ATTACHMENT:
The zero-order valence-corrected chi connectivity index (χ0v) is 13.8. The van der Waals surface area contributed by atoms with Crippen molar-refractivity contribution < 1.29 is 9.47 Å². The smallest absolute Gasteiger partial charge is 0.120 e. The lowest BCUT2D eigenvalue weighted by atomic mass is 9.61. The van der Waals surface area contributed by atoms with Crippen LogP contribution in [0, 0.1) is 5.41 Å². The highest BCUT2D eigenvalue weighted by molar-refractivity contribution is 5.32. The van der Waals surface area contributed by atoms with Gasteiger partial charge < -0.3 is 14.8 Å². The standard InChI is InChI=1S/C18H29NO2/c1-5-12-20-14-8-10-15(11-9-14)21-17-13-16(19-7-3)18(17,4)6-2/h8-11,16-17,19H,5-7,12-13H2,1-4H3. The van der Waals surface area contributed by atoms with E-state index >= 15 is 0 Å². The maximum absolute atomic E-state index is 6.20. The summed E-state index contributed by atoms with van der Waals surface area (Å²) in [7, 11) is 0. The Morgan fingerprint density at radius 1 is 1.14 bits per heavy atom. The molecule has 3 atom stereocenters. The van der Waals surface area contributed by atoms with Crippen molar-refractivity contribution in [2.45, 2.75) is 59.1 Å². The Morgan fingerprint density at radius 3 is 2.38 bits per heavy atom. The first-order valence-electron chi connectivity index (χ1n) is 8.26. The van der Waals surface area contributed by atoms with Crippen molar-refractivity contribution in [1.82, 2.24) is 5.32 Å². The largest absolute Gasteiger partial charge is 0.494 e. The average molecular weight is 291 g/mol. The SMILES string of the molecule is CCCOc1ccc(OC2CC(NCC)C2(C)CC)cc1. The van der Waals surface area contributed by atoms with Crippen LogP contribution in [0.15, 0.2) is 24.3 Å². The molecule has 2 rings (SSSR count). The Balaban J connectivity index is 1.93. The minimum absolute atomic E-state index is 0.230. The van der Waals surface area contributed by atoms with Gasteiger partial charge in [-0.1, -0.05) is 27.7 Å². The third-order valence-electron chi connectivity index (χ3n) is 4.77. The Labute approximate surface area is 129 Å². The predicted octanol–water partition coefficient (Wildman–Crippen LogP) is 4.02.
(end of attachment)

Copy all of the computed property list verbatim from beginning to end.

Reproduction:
The zero-order valence-corrected chi connectivity index (χ0v) is 13.8. The van der Waals surface area contributed by atoms with Crippen molar-refractivity contribution < 1.29 is 9.47 Å². The smallest absolute Gasteiger partial charge is 0.120 e. The lowest BCUT2D eigenvalue weighted by atomic mass is 9.61. The van der Waals surface area contributed by atoms with Crippen LogP contribution in [0, 0.1) is 5.41 Å². The highest BCUT2D eigenvalue weighted by molar-refractivity contribution is 5.32. The van der Waals surface area contributed by atoms with Gasteiger partial charge < -0.3 is 14.8 Å². The standard InChI is InChI=1S/C18H29NO2/c1-5-12-20-14-8-10-15(11-9-14)21-17-13-16(19-7-3)18(17,4)6-2/h8-11,16-17,19H,5-7,12-13H2,1-4H3. The van der Waals surface area contributed by atoms with E-state index >= 15 is 0 Å². The maximum absolute atomic E-state index is 6.20. The summed E-state index contributed by atoms with van der Waals surface area (Å²) in [7, 11) is 0. The Morgan fingerprint density at radius 1 is 1.14 bits per heavy atom. The molecule has 3 atom stereocenters. The van der Waals surface area contributed by atoms with Crippen molar-refractivity contribution in [2.45, 2.75) is 59.1 Å². The Morgan fingerprint density at radius 3 is 2.38 bits per heavy atom. The first-order valence-electron chi connectivity index (χ1n) is 8.26. The van der Waals surface area contributed by atoms with Crippen molar-refractivity contribution in [1.82, 2.24) is 5.32 Å². The largest absolute Gasteiger partial charge is 0.494 e. The average molecular weight is 291 g/mol. The SMILES string of the molecule is CCCOc1ccc(OC2CC(NCC)C2(C)CC)cc1. The van der Waals surface area contributed by atoms with Crippen LogP contribution in [0.15, 0.2) is 24.3 Å². The molecule has 2 rings (SSSR count). The Balaban J connectivity index is 1.93. The minimum absolute atomic E-state index is 0.230. The van der Waals surface area contributed by atoms with Gasteiger partial charge in [-0.1, -0.05) is 27.7 Å². The third-order valence-electron chi connectivity index (χ3n) is 4.77. The Labute approximate surface area is 129 Å². The predicted octanol–water partition coefficient (Wildman–Crippen LogP) is 4.02.